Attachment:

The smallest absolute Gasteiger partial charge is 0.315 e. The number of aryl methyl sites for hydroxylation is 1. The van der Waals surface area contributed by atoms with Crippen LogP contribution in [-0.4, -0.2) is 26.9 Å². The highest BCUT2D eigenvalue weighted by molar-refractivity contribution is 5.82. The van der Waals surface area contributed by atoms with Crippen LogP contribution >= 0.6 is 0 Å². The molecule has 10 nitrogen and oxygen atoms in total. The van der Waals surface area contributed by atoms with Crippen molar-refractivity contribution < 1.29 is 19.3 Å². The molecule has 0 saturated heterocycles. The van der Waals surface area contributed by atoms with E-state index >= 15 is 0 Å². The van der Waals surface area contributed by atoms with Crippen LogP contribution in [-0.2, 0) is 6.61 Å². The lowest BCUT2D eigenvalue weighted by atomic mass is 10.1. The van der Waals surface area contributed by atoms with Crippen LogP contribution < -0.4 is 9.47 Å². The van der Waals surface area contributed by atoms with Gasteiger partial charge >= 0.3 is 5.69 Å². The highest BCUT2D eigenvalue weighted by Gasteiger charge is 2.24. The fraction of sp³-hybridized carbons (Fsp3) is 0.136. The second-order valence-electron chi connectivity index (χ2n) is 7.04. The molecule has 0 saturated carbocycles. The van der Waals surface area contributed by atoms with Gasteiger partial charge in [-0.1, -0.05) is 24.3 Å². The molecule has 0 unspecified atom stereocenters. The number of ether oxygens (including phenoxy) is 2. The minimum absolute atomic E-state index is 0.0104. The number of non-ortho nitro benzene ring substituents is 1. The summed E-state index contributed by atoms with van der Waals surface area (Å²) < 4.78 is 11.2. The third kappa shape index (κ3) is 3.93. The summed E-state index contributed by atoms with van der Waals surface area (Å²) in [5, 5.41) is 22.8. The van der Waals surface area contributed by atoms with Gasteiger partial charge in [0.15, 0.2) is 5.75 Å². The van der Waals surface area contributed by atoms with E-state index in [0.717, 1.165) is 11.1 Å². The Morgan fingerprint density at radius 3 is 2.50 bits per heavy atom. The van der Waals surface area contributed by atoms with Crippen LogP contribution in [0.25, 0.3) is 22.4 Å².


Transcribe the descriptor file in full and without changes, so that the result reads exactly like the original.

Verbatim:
The smallest absolute Gasteiger partial charge is 0.315 e. The number of aryl methyl sites for hydroxylation is 1. The van der Waals surface area contributed by atoms with Crippen LogP contribution in [-0.4, -0.2) is 26.9 Å². The highest BCUT2D eigenvalue weighted by molar-refractivity contribution is 5.82. The van der Waals surface area contributed by atoms with Crippen LogP contribution >= 0.6 is 0 Å². The molecule has 10 nitrogen and oxygen atoms in total. The van der Waals surface area contributed by atoms with Crippen molar-refractivity contribution < 1.29 is 19.3 Å². The molecule has 0 saturated heterocycles. The van der Waals surface area contributed by atoms with E-state index >= 15 is 0 Å². The van der Waals surface area contributed by atoms with Crippen LogP contribution in [-0.2, 0) is 6.61 Å². The lowest BCUT2D eigenvalue weighted by atomic mass is 10.1. The van der Waals surface area contributed by atoms with Crippen LogP contribution < -0.4 is 9.47 Å². The van der Waals surface area contributed by atoms with Gasteiger partial charge >= 0.3 is 5.69 Å². The highest BCUT2D eigenvalue weighted by Gasteiger charge is 2.24. The fraction of sp³-hybridized carbons (Fsp3) is 0.136. The second-order valence-electron chi connectivity index (χ2n) is 7.04. The molecule has 0 saturated carbocycles. The van der Waals surface area contributed by atoms with Gasteiger partial charge in [-0.1, -0.05) is 24.3 Å². The molecule has 0 unspecified atom stereocenters. The number of ether oxygens (including phenoxy) is 2. The minimum absolute atomic E-state index is 0.0104. The number of non-ortho nitro benzene ring substituents is 1. The summed E-state index contributed by atoms with van der Waals surface area (Å²) < 4.78 is 11.2. The third kappa shape index (κ3) is 3.93. The summed E-state index contributed by atoms with van der Waals surface area (Å²) in [5, 5.41) is 22.8. The van der Waals surface area contributed by atoms with Gasteiger partial charge in [0.15, 0.2) is 5.75 Å². The van der Waals surface area contributed by atoms with E-state index in [0.717, 1.165) is 11.1 Å². The Morgan fingerprint density at radius 3 is 2.50 bits per heavy atom. The van der Waals surface area contributed by atoms with Crippen LogP contribution in [0.25, 0.3) is 22.4 Å².